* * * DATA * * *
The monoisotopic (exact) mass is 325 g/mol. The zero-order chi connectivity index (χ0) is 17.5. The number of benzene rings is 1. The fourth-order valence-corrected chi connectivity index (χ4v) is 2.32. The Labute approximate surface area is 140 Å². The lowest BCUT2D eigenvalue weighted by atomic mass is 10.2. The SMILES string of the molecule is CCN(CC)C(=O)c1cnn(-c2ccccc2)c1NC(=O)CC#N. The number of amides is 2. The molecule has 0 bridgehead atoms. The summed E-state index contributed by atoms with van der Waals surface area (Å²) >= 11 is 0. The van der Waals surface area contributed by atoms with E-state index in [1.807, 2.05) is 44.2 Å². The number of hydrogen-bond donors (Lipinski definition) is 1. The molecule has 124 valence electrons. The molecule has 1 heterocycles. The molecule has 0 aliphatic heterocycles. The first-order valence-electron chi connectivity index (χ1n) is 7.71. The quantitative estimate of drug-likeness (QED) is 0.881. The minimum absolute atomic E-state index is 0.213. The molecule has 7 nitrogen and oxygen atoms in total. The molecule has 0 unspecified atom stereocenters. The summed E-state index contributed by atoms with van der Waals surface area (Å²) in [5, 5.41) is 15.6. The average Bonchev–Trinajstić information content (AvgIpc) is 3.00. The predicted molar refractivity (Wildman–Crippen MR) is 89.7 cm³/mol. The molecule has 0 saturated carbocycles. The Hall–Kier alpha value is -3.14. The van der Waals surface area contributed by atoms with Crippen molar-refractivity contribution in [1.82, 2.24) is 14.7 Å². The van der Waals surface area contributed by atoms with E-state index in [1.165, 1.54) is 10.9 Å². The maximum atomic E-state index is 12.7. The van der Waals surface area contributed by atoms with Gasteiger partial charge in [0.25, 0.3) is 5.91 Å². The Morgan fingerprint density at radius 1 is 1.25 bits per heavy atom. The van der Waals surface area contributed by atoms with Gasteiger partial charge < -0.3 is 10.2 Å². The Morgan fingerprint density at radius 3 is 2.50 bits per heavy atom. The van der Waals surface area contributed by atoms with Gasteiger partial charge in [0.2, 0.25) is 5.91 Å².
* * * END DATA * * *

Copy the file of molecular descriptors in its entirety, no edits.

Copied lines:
The monoisotopic (exact) mass is 325 g/mol. The zero-order chi connectivity index (χ0) is 17.5. The number of benzene rings is 1. The fourth-order valence-corrected chi connectivity index (χ4v) is 2.32. The Labute approximate surface area is 140 Å². The lowest BCUT2D eigenvalue weighted by atomic mass is 10.2. The SMILES string of the molecule is CCN(CC)C(=O)c1cnn(-c2ccccc2)c1NC(=O)CC#N. The number of amides is 2. The molecule has 0 bridgehead atoms. The summed E-state index contributed by atoms with van der Waals surface area (Å²) >= 11 is 0. The van der Waals surface area contributed by atoms with E-state index in [1.807, 2.05) is 44.2 Å². The number of hydrogen-bond donors (Lipinski definition) is 1. The molecule has 124 valence electrons. The molecule has 1 heterocycles. The molecule has 0 aliphatic heterocycles. The first-order valence-electron chi connectivity index (χ1n) is 7.71. The quantitative estimate of drug-likeness (QED) is 0.881. The minimum absolute atomic E-state index is 0.213. The molecule has 7 nitrogen and oxygen atoms in total. The molecule has 0 unspecified atom stereocenters. The summed E-state index contributed by atoms with van der Waals surface area (Å²) in [5, 5.41) is 15.6. The average Bonchev–Trinajstić information content (AvgIpc) is 3.00. The predicted molar refractivity (Wildman–Crippen MR) is 89.7 cm³/mol. The molecule has 0 saturated carbocycles. The Hall–Kier alpha value is -3.14. The van der Waals surface area contributed by atoms with Crippen molar-refractivity contribution in [1.82, 2.24) is 14.7 Å². The van der Waals surface area contributed by atoms with E-state index in [1.165, 1.54) is 10.9 Å². The maximum atomic E-state index is 12.7. The van der Waals surface area contributed by atoms with Gasteiger partial charge in [0.25, 0.3) is 5.91 Å². The Morgan fingerprint density at radius 1 is 1.25 bits per heavy atom. The van der Waals surface area contributed by atoms with Gasteiger partial charge < -0.3 is 10.2 Å². The Morgan fingerprint density at radius 3 is 2.50 bits per heavy atom. The van der Waals surface area contributed by atoms with Gasteiger partial charge in [0.2, 0.25) is 5.91 Å².